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Chocolate: Why it Says More than ‘I Love You’

February 12, 2017
Find Rob Masterson, RD, CNSC on Twitter @RobMastersonRD

With Valentine’s Day right around the corner, now would be a good time (not that there’s ever a bad time) to talk about chocolate. Besides the many great tasting varieties it comes in, chocolate also has a variety of health benefits.


Not only can it be a key to a person’s heart but it can also be good for it too. This sweet treat contains a compound known as flavonols, which have been shown to have cardiovascular benefits such improving circulation, lowering blood pressure and cholesterol.


Dark chocolate contains the chemical compound phenylethylamine which has been shown to improve mood. When consumed it also increases the release of endorphins in the brain which also has been shown to boost one’s feelings.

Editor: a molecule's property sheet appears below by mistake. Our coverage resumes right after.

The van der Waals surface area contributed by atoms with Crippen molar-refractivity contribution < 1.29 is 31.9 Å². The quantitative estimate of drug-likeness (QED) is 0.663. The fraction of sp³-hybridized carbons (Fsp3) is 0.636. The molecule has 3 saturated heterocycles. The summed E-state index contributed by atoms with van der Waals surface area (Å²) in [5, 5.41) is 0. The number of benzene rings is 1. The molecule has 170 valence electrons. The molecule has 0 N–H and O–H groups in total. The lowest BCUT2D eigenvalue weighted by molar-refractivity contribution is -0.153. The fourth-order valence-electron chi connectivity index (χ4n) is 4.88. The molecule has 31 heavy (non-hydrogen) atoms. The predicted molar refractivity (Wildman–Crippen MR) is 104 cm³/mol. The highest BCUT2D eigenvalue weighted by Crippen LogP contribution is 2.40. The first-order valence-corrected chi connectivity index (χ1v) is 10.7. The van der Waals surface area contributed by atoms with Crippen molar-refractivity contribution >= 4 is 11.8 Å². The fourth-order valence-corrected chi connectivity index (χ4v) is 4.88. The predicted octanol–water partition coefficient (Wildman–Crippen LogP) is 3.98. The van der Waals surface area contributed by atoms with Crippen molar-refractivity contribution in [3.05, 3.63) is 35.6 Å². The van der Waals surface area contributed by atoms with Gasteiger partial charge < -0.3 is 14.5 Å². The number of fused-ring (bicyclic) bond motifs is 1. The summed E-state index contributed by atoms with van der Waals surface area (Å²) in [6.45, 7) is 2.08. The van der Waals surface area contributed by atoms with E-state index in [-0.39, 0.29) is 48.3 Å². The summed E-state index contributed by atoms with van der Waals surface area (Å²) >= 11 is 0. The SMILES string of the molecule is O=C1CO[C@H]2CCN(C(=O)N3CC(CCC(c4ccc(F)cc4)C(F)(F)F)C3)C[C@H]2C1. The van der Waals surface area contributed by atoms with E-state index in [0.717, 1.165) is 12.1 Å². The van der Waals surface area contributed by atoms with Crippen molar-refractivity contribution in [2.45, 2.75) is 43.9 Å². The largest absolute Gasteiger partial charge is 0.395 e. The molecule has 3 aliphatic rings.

While some studies have shown health benefits resulting from chocolate consumption, it doesn’t mean necessarily you should have a candy bar or eat chocolaty goods more often. Truth is, not all chocolate is created equal. Choose dark chocolate or cocoa powder that has not been highly processed over milk chocolate or other chocolate bars and candies that are typically high in calories, fat, and added sugar. The less processed the chocolate the more likely it will have higher levels of flavonols and antioxidants for health benefits. Another key is moderation with most research suggesting around a single ounce serving of dark chocolate several times per week. Any more than that and you run the risk of fewer health benefits and more added calories and sugar in the diet.

Rob Masterson on Twitter.

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